|Anumonye||100 businessmen, 40 controls||r = 0.21 with drive||0.05||immense|
|Ooki||88 twins||r = 0.17 with 'rhathymia'||0.05||how is this even real?|
|Dunn I||58 executives||positive||???||immense|
|Dunn II||10 medical students||negative||N/A||astronomical|
Nine out of eleven are positive. But I find it hard to be confident in any of them. Modern studies can be pretty bad, but studies from the 1960s ask you to take even more things on trust, while inspiring a lot less of it. Many of these studies were unable to find the outcomes that the others found, but discovered new outcomes of their own. Many failed to report basic pieces of information. The largest experiments usually found the least impressive results. Overall this looks a lot like you would expect from something forty years before anyone realized there was a replication crisis.
I also notice that the most positive studies compare business executives to people in other walks of life, and the least positive studies compare good students with bad students. Business executives get a lot of chances to differ from the general population – maybe they still eat more meat and richer food? Maybe they’re stressed and stress affects uric acid levels?
What about the list of very famous people with gout? I agree it’s a lot of people, but what’s the base rate? Kings were born to their position, so we have no reason to think they were especially high achievers (someone in their family might have been, but that gene could have gotten pretty diluted). Since so many kings got gout, this suggests rich old people in the past had gout pretty often regardless of achievement. Also, this was before people invented good medical diagnosis, so probably arthritis, injuries, and any other form of joint pain got rounded off to gout too. What percent of rich old people in the past had some kind of joint pain? I’m prepared to guess “a lot”.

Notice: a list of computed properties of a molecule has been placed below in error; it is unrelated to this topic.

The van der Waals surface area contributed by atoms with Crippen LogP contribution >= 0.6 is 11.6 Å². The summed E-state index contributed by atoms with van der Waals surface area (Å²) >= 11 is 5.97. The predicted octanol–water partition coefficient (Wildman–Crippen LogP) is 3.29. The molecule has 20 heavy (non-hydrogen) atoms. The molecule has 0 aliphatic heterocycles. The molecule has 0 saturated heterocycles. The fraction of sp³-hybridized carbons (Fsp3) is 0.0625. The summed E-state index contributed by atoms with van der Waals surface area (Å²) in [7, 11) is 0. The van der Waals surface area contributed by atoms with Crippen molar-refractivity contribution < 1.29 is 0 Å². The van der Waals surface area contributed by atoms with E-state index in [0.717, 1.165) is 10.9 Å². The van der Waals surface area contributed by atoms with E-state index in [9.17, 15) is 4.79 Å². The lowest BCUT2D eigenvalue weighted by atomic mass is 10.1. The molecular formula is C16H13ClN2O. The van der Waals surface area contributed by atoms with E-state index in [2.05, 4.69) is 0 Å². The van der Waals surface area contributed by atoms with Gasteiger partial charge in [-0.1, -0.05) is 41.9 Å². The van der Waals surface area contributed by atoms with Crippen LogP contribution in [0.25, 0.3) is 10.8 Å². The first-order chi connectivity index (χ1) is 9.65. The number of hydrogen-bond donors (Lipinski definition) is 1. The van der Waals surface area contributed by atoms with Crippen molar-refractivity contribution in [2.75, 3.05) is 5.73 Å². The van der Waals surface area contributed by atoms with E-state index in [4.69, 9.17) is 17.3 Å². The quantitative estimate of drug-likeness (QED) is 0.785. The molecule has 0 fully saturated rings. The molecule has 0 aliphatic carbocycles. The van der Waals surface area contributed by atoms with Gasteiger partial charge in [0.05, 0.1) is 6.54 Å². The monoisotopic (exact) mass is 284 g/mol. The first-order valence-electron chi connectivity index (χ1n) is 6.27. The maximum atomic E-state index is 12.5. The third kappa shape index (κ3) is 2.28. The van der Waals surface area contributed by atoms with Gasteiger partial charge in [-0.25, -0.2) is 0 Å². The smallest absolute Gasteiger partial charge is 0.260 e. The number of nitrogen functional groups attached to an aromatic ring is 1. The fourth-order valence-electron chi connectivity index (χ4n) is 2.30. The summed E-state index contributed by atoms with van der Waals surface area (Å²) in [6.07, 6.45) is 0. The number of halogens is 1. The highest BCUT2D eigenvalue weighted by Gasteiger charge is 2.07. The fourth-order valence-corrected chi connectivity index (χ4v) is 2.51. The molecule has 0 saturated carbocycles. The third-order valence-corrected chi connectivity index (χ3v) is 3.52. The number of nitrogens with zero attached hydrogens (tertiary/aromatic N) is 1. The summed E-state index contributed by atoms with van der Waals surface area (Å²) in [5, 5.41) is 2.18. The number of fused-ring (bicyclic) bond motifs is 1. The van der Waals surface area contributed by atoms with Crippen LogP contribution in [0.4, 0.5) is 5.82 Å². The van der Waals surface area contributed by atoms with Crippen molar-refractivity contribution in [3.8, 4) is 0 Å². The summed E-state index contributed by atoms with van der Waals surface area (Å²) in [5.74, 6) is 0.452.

The biochemists report equally confusing results around the uric acid / caffeine connection. Caffeine mostly works by antagonizing adenosine, a chemical involved in sleepiness. According to Hunter et al, Effects of uric acid and caffeine on A1 adenosine receptor binding in developing rat brain, uric acid does not affect adenosine, and so probably does not have a caffeine-like mechanism of action. On the other hand, caffeine probably has a small additional effect on catecholamine (eg dopamine, norepinephrine) release, and a different paper finds that uric acid does share this mechanism. So it doesn’t have caffeine’s main effect, but it does seem to have some kind of mild stimulant properties.
Given this level of uncertainty around every step in the hypothesis, I would describe any link between uric acid and achievement as kind of a stretch at this point. I feel bad about this, because it’s an elegant theory with mostly positive studies in support, but I’m just not feeling like it’s met its burden of proof.